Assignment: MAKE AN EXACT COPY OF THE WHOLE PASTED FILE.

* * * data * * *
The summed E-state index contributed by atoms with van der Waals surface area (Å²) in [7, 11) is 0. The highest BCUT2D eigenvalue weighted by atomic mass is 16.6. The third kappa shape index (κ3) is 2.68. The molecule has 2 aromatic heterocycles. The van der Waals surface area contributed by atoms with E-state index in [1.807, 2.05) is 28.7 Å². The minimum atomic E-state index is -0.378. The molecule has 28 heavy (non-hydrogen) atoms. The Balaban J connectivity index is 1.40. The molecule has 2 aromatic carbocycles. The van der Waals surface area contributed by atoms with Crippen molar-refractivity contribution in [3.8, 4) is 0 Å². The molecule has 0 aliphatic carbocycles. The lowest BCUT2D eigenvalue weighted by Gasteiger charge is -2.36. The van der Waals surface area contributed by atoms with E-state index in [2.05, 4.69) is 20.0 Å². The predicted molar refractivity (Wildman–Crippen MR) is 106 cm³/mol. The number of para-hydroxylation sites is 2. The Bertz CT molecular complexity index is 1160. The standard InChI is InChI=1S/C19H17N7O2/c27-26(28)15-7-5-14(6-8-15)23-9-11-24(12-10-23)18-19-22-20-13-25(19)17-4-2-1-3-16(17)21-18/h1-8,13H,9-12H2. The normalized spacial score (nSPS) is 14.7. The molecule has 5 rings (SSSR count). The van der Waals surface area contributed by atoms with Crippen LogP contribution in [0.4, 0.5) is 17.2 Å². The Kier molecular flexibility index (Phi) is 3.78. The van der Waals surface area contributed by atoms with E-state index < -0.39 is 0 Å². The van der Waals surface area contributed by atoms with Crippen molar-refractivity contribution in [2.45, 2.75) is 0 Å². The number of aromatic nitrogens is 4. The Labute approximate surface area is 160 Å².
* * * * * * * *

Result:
The summed E-state index contributed by atoms with van der Waals surface area (Å²) in [7, 11) is 0. The highest BCUT2D eigenvalue weighted by atomic mass is 16.6. The third kappa shape index (κ3) is 2.68. The molecule has 2 aromatic heterocycles. The van der Waals surface area contributed by atoms with E-state index in [1.807, 2.05) is 28.7 Å². The minimum atomic E-state index is -0.378. The molecule has 28 heavy (non-hydrogen) atoms. The Balaban J connectivity index is 1.40. The molecule has 2 aromatic carbocycles. The van der Waals surface area contributed by atoms with Crippen molar-refractivity contribution in [3.8, 4) is 0 Å². The molecule has 0 aliphatic carbocycles. The lowest BCUT2D eigenvalue weighted by Gasteiger charge is -2.36. The van der Waals surface area contributed by atoms with E-state index in [2.05, 4.69) is 20.0 Å². The predicted molar refractivity (Wildman–Crippen MR) is 106 cm³/mol. The number of para-hydroxylation sites is 2. The Bertz CT molecular complexity index is 1160. The standard InChI is InChI=1S/C19H17N7O2/c27-26(28)15-7-5-14(6-8-15)23-9-11-24(12-10-23)18-19-22-20-13-25(19)17-4-2-1-3-16(17)21-18/h1-8,13H,9-12H2. The normalized spacial score (nSPS) is 14.7. The molecule has 5 rings (SSSR count). The van der Waals surface area contributed by atoms with Crippen LogP contribution in [0.4, 0.5) is 17.2 Å². The Kier molecular flexibility index (Phi) is 3.78. The van der Waals surface area contributed by atoms with E-state index < -0.39 is 0 Å². The van der Waals surface area contributed by atoms with Crippen molar-refractivity contribution in [2.45, 2.75) is 0 Å². The number of aromatic nitrogens is 4. The Labute approximate surface area is 160 Å².